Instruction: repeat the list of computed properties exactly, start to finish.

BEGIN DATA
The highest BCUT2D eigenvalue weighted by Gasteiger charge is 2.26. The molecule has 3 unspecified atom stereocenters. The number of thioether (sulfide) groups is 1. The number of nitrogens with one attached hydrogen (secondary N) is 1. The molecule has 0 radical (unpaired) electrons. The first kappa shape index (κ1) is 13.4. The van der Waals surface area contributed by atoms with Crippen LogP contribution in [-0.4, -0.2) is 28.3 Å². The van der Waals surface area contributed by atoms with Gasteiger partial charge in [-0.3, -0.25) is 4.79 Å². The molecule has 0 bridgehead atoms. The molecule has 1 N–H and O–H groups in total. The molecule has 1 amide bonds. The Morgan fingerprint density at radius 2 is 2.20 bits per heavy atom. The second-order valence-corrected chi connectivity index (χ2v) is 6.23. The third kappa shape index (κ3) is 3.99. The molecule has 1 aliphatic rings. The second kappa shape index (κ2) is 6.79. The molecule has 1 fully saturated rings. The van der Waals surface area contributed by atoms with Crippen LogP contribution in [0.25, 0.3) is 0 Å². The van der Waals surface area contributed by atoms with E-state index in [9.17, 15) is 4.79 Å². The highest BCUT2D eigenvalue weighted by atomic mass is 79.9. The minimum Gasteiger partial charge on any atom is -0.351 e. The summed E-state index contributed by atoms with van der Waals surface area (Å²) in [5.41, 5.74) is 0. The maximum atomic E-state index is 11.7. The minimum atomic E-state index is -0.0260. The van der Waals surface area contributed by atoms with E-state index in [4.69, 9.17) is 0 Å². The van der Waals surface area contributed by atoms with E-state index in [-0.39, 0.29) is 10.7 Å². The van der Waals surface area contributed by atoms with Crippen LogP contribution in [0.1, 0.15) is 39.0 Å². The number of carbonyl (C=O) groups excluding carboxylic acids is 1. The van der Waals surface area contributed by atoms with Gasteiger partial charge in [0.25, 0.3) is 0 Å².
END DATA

The highest BCUT2D eigenvalue weighted by Gasteiger charge is 2.26. The molecule has 3 unspecified atom stereocenters. The number of thioether (sulfide) groups is 1. The number of nitrogens with one attached hydrogen (secondary N) is 1. The molecule has 0 radical (unpaired) electrons. The first kappa shape index (κ1) is 13.4. The van der Waals surface area contributed by atoms with Crippen LogP contribution in [-0.4, -0.2) is 28.3 Å². The van der Waals surface area contributed by atoms with Gasteiger partial charge in [-0.3, -0.25) is 4.79 Å². The molecule has 0 bridgehead atoms. The molecule has 1 N–H and O–H groups in total. The molecule has 1 amide bonds. The Morgan fingerprint density at radius 2 is 2.20 bits per heavy atom. The second-order valence-corrected chi connectivity index (χ2v) is 6.23. The third kappa shape index (κ3) is 3.99. The molecule has 1 aliphatic rings. The second kappa shape index (κ2) is 6.79. The molecule has 1 fully saturated rings. The van der Waals surface area contributed by atoms with Crippen LogP contribution in [0.25, 0.3) is 0 Å². The van der Waals surface area contributed by atoms with E-state index in [9.17, 15) is 4.79 Å². The highest BCUT2D eigenvalue weighted by atomic mass is 79.9. The minimum Gasteiger partial charge on any atom is -0.351 e. The summed E-state index contributed by atoms with van der Waals surface area (Å²) in [5.41, 5.74) is 0. The maximum atomic E-state index is 11.7. The minimum atomic E-state index is -0.0260. The van der Waals surface area contributed by atoms with E-state index in [4.69, 9.17) is 0 Å². The van der Waals surface area contributed by atoms with E-state index in [-0.39, 0.29) is 10.7 Å². The van der Waals surface area contributed by atoms with Crippen LogP contribution in [0.1, 0.15) is 39.0 Å². The number of carbonyl (C=O) groups excluding carboxylic acids is 1. The van der Waals surface area contributed by atoms with Gasteiger partial charge in [0.25, 0.3) is 0 Å².